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Dempsey v. Housing Operations Management, Inc.

United States District Court, D. Connecticut

February 23, 2016

ROBERT DEMPSEY, Plaintiff,
v.
HOUSING OPERATIONS MANAGEMENT, INC., as agent for CEDAR HILL APARTMENTS LIMITED PARTNERSHIP, Defendant.

RULING AND ORDER

STEFAN R. UNDERHILL, UNITED STATES DISTRICT JUDGE

Robert Dempsey alleges that Housing Operations Management, which manages the apartment building where he lives, discriminated against him because of his disability by refusing to grant him a reasonable accommodation, in violation of the Fair Housing Act, 42 U.S.C. § 3601 et seq., and its Connecticut analog, Conn. Gen. Stat. § 46a-64c. The defendant moves to dismiss the complaint for failure to state a plausible cause of action under those statutes. For the reasons described below, the motion is granted.

I. Standard of Review

A motion to dismiss for failure to state a claim pursuant to Rule 12(b)(6) is designed “merely to assess the legal feasibility of a complaint, not to assay the weight of evidence which might be offered in support thereof.” Ryder Energy Distribution Corp. v. Merrill Lynch Commodities, Inc., 748 F.2d 774, 779 (2d Cir. 1984) (quoting Geisler v. Petrocelli, 616 F.2d 636, 639 (2d Cir. 1980)).

When deciding a motion to dismiss pursuant to Rule 12(b)(6), the court must accept the material facts alleged in the complaint as true, draw all reasonable inferences in favor of the plaintiffs, and decide whether it is plausible that plaintiffs have a valid claim for relief. Ashcroft v. Iqbal, 556 U.S. 662, 678-79 (2009); Bell Atl. Corp. v. Twombly, 550 U.S. 544, 555-56 (2007); Leeds v. Meltz, 85 F.3d 51, 53 (2d Cir. 1996).

Under Twombly, “[f]actual allegations must be enough to raise a right to relief above the speculative level, ” and assert a cause of action with enough heft to show entitlement to relief and “enough facts to state a claim to relief that is plausible on its face.” 550 U.S. at 555, 570; see also Iqbal, 556 U.S. at 679 (“While legal conclusions can provide the framework of a complaint, they must be supported by factual allegations.”). The plausibility standard set forth in Twombly and Iqbal obligates the plaintiff to “provide the grounds of his entitlement to relief” through more than “labels and conclusions, and a formulaic recitation of the elements of a cause of action.” Twombly, 550 U.S. at 555 (quotation marks omitted). Plausibility at the pleading stage is nonetheless distinct from probability, and “a well-pleaded complaint may proceed even if it strikes a savvy judge that actual proof of [the claims] is improbable, and . . . recovery is very remote and unlikely.” Id. at 556 (quotation marks omitted).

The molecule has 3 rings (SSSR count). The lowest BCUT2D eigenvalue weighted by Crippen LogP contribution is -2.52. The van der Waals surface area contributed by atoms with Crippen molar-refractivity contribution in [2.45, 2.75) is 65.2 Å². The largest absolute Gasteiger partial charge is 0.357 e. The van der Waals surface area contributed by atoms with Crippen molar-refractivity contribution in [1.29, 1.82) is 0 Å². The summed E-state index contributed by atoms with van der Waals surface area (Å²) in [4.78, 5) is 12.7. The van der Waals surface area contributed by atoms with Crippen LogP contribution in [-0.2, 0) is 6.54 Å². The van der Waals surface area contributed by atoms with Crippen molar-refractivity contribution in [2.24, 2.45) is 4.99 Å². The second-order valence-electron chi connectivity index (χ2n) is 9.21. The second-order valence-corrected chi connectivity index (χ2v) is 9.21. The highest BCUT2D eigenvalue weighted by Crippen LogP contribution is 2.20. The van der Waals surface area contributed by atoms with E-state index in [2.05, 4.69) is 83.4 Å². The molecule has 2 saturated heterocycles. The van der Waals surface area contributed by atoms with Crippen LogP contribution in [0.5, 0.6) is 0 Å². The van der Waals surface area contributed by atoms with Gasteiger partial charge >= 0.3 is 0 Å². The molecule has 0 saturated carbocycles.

II. Background[1]

Robert Dempsey lives in the Cedar Hill Apartments in New Haven, Connecticut, which were developed by the Connecticut Supportive Housing Demonstration Program of the Corporation for Supportive Housing. Cedar Hill is managed by the defendant, Housing Operations Management, Inc. (“HOME”), as agent for Cedar Hill Apartments Limited Partnership. Half of the units in the development are reserved for tenants who are diagnosed with mental illness and substance abuse (professional supportive services are available on-site, provided by Columbus House) and those tenants’ rent is subsidized. Dempsey has been diagnosed with alcoholism and suffers from an unspecified physical illness, and the sole source of his income is Supplemental Security Income that he receives because of his disability. The specifics of his rental agreement are not clear from his complaint, [2] but after subsidy from Connecticut’s Rental Assistance Program, which is paid to the defendant on Dempsey’s behalf, he is responsible to pay rent of $222 per month.